water cooler :: Python surpasses Perl
I went from Bash ->Perl -> C.
Of course, C only *looks* less intimidating. A simple language that's, umm, well, infamously not so simple to debug - to the point of hair pulling, head banging etc - which is not to say it isn't extremely beautiful and wonderful (it is).
I like this page :=)
Interestingly, Linux Torvalds recently ranted against C++. I guess when you're as fluent in C as he'd be, you perhaps don't really need C++.
In prehistory for me there was Fortran->Pascal->Assembly->(many years hiatus)->bash->Perl->C
We're talking about the olden days here :=)
As a student I found Assembly to be the most frustrating - 6 lines of code to add two digits together, or something. Mind you, my interest in these things is on a different plain altogether these days. I'd probably react quite differently now.
Funnily enough, Fortran's never gone away and Pascal (originally designed as a teaching languange to give students good programming principles) has made a big comeback, among other things, in writing high end games. Not that I use these languages now.
Raving on here: I saw a post on Slashdot or somehwere by someone who claimed all the women programmers he knew worked in Fortran.
I was thinking that, if there was any truth in this, it may be because Fortran has traditionally been heavily used by applied mathematicians, and perhaps some of the women working in programming have that background. Only a theory.
The first six years of my career were spent doing Assembly language programming. Business Applications, typically accounts receiveables, payroll, inventory control. Back then, early seventies, memory was so expensive.
Then I moved on to COBOL. Wrote large system packages for specialized industries, e.g., route accounting, garmet industry, theatre tickets. Did many systems in Databasic (Pick OS) while I was at the City of Garden Grove.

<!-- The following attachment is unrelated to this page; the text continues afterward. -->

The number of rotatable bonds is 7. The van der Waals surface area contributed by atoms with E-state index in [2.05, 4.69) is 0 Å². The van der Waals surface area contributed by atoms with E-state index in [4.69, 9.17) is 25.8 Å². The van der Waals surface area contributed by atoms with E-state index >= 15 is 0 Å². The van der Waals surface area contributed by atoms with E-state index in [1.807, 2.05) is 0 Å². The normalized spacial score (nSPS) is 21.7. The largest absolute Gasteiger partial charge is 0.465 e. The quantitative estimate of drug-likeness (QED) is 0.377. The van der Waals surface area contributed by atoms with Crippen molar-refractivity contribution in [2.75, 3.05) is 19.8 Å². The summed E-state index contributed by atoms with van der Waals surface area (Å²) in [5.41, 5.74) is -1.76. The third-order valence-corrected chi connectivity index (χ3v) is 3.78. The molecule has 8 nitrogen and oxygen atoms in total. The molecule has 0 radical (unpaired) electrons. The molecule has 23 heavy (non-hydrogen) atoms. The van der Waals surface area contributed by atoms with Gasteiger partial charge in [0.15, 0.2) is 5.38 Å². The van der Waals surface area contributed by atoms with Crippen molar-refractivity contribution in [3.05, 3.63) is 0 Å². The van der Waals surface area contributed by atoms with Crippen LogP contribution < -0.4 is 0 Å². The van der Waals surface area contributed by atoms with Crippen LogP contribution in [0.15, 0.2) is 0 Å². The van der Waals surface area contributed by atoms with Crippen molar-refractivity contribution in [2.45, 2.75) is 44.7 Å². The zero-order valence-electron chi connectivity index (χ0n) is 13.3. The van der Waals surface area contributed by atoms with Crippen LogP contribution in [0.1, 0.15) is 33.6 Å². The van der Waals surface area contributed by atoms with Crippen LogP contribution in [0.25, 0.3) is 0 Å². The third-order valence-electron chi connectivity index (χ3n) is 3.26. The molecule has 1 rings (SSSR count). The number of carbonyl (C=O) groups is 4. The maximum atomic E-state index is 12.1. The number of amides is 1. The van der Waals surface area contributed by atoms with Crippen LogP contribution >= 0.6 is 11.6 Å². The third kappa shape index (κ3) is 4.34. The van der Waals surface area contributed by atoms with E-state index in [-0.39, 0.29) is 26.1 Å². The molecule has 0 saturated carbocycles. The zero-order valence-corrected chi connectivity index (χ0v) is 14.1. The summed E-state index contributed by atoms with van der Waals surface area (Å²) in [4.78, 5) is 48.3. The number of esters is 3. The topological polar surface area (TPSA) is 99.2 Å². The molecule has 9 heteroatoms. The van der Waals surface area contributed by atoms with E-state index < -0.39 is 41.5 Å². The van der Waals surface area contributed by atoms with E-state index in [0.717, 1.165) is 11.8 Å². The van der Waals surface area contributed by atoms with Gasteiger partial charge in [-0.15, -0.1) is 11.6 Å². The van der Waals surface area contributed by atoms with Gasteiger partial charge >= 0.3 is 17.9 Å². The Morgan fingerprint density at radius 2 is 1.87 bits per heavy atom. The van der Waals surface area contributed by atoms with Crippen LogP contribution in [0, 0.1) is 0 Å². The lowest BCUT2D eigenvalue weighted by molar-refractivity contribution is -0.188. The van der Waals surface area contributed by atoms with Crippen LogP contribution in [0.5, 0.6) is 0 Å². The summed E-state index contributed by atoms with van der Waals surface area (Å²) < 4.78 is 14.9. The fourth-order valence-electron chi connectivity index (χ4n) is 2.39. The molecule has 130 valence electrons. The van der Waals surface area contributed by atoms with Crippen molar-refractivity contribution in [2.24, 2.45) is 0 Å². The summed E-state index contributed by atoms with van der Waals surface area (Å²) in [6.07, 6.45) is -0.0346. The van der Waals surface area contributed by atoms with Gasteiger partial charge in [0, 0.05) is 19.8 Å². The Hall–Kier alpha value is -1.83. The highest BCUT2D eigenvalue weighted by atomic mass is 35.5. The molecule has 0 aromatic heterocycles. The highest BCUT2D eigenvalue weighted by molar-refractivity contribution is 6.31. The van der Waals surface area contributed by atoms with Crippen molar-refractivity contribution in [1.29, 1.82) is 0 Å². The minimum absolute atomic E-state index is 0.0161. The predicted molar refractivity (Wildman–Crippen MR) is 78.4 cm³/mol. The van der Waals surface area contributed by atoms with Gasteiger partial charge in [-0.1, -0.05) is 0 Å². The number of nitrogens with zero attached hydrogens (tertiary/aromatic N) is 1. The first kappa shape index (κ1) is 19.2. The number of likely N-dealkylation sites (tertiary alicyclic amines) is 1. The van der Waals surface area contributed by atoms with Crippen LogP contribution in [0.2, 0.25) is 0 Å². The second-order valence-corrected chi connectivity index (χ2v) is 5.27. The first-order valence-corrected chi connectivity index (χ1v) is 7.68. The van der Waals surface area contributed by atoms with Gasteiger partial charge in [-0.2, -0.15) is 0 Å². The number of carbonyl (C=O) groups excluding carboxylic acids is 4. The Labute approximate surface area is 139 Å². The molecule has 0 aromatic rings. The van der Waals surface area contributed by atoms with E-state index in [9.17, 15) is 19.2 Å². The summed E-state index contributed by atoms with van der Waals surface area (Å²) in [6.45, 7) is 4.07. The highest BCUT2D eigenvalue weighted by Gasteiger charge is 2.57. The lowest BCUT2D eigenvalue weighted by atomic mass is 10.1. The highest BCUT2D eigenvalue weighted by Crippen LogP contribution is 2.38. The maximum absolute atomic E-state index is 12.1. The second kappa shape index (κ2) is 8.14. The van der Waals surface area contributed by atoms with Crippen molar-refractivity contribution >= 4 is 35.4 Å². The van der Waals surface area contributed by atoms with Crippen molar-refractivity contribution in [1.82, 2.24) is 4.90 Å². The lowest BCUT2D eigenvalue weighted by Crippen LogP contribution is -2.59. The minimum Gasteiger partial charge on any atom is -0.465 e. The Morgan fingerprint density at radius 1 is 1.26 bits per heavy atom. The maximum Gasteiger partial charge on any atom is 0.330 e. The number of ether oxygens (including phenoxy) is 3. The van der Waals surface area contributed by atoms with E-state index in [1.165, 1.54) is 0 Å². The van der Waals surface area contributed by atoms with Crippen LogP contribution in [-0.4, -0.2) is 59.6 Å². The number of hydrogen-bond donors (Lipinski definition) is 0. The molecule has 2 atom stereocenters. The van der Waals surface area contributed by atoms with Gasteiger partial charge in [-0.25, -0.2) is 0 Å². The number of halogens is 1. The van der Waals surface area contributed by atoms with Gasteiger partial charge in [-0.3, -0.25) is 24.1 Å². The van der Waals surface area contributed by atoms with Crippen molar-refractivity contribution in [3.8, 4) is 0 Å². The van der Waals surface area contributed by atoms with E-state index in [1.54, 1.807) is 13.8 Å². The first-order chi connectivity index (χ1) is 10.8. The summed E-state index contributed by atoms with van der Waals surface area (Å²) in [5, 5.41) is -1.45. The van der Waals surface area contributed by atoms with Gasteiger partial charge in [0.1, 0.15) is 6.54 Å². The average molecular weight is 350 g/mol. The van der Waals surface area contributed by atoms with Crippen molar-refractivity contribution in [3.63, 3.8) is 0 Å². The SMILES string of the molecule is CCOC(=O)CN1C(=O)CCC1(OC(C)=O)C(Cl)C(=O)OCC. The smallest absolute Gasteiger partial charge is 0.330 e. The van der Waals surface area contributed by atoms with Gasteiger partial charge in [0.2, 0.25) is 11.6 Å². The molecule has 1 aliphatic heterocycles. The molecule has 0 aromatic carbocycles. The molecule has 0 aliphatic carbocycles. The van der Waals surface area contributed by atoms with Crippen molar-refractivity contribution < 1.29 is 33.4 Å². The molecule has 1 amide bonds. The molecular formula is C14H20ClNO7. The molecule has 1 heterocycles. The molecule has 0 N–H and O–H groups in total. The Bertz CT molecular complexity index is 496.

When micro processors came onto the scene, I got into 6502 assembly.
It wasn't until the PC came along that I was able to enjoy many of the languages offered today. I was on usenet grabbing minix when it was a floppy only system. Had to write C to make it do more. Of course Bash, sed, awk, et al. Having fun with UUCP. Was a Coherent Unix UUCP member.
I always loved exploring languages from common popular ones to little known ones, like COMAL. A Dutch language for the IBM PC, manual was in Dutch. It also became popular on Commodore computers. I got to meet the Dutchman who created COMAL. Several Comal programs I wrote got published in their magazine.
Then got into Perl, web interface to Pick OS, then Python. Much Java both server side, replaced Perl sockets, and client side (swing). Also got into tuple space programming with Java Spaces. Then moved on to tcl/tk. Then heavily used PHP in several dot.coms. Loved Ruby and now enjoying Lua/LuaFltk.
Yea, I am an old guy, from punched card and punched paper tape to flash drives. What a ride it has been. And never to old to learn and still having fun.
Great diverse background that you bring to DSL Robert, we're lucky to have you! Never underestimate the value of diverse experience.
As you know, I'm also an oldie by comparison with most users here I suppose, though it's not always easy (and generally not relevant) to guess the ages of the users. I'm sure we have a few much older users here, too.
I have wondered if the majority of DSL users fall into any particular generalisations eg I guess there would be a good percentage of Comp Sci undergrads and more than a few SysAdmins who like to fool around with DSL. And a good many enthusiasts who do not work in the industry at all. And, I'd wager, a few high school kids. We've had one or two women who have declared themselves as such, and one or two who've identified themselves as professional programmers.
A demographic poll could be interesting.